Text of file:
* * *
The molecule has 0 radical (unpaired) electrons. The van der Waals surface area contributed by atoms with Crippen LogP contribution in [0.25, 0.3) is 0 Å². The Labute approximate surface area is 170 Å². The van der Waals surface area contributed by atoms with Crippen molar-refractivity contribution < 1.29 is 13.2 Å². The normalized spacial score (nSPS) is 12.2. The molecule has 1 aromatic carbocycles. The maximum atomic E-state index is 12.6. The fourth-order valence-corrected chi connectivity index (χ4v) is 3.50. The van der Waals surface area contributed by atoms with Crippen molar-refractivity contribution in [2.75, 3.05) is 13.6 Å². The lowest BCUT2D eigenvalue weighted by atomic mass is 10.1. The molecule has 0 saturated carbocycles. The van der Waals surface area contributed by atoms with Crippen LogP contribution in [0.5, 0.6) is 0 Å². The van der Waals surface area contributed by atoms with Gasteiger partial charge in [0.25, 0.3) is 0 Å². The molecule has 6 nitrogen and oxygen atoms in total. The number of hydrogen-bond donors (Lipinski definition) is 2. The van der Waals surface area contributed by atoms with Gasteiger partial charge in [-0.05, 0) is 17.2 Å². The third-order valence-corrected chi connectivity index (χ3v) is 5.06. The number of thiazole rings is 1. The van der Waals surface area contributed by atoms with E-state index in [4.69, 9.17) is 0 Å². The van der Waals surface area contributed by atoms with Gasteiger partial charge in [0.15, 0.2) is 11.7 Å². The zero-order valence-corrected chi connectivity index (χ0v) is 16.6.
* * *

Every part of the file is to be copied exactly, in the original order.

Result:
The molecule has 0 radical (unpaired) electrons. The van der Waals surface area contributed by atoms with Crippen LogP contribution in [0.25, 0.3) is 0 Å². The Labute approximate surface area is 170 Å². The van der Waals surface area contributed by atoms with Crippen molar-refractivity contribution < 1.29 is 13.2 Å². The normalized spacial score (nSPS) is 12.2. The molecule has 1 aromatic carbocycles. The maximum atomic E-state index is 12.6. The fourth-order valence-corrected chi connectivity index (χ4v) is 3.50. The van der Waals surface area contributed by atoms with Crippen molar-refractivity contribution in [2.75, 3.05) is 13.6 Å². The lowest BCUT2D eigenvalue weighted by atomic mass is 10.1. The molecule has 0 saturated carbocycles. The van der Waals surface area contributed by atoms with Crippen LogP contribution in [0.5, 0.6) is 0 Å². The van der Waals surface area contributed by atoms with Gasteiger partial charge in [0.25, 0.3) is 0 Å². The molecule has 6 nitrogen and oxygen atoms in total. The number of hydrogen-bond donors (Lipinski definition) is 2. The van der Waals surface area contributed by atoms with Gasteiger partial charge in [-0.05, 0) is 17.2 Å². The third-order valence-corrected chi connectivity index (χ3v) is 5.06. The number of thiazole rings is 1. The van der Waals surface area contributed by atoms with E-state index in [4.69, 9.17) is 0 Å². The van der Waals surface area contributed by atoms with Gasteiger partial charge in [0.15, 0.2) is 11.7 Å². The zero-order valence-corrected chi connectivity index (χ0v) is 16.6.